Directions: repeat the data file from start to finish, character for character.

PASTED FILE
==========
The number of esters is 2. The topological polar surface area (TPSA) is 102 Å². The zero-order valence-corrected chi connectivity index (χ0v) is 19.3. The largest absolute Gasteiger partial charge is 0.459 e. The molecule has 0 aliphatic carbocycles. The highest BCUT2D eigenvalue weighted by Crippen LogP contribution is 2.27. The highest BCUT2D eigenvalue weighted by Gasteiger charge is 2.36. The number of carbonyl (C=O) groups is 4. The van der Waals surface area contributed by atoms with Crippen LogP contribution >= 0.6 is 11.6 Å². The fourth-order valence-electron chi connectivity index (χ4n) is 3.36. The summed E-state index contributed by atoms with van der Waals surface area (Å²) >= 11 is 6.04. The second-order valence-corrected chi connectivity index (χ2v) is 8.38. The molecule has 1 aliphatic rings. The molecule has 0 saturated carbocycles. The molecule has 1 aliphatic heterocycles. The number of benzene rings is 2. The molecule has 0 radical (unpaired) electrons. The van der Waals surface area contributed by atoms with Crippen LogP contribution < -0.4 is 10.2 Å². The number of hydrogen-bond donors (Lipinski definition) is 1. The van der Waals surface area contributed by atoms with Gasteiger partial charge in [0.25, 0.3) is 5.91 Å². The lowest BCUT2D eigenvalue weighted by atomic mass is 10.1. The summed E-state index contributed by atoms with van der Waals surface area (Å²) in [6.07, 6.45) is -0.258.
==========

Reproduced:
The number of esters is 2. The topological polar surface area (TPSA) is 102 Å². The zero-order valence-corrected chi connectivity index (χ0v) is 19.3. The largest absolute Gasteiger partial charge is 0.459 e. The molecule has 0 aliphatic carbocycles. The highest BCUT2D eigenvalue weighted by Crippen LogP contribution is 2.27. The highest BCUT2D eigenvalue weighted by Gasteiger charge is 2.36. The number of carbonyl (C=O) groups is 4. The van der Waals surface area contributed by atoms with Crippen LogP contribution >= 0.6 is 11.6 Å². The fourth-order valence-electron chi connectivity index (χ4n) is 3.36. The summed E-state index contributed by atoms with van der Waals surface area (Å²) >= 11 is 6.04. The second-order valence-corrected chi connectivity index (χ2v) is 8.38. The molecule has 1 aliphatic rings. The molecule has 0 saturated carbocycles. The molecule has 1 aliphatic heterocycles. The number of benzene rings is 2. The molecule has 0 radical (unpaired) electrons. The van der Waals surface area contributed by atoms with Crippen LogP contribution < -0.4 is 10.2 Å². The number of hydrogen-bond donors (Lipinski definition) is 1. The van der Waals surface area contributed by atoms with Gasteiger partial charge in [0.25, 0.3) is 5.91 Å². The lowest BCUT2D eigenvalue weighted by atomic mass is 10.1. The summed E-state index contributed by atoms with van der Waals surface area (Å²) in [6.07, 6.45) is -0.258.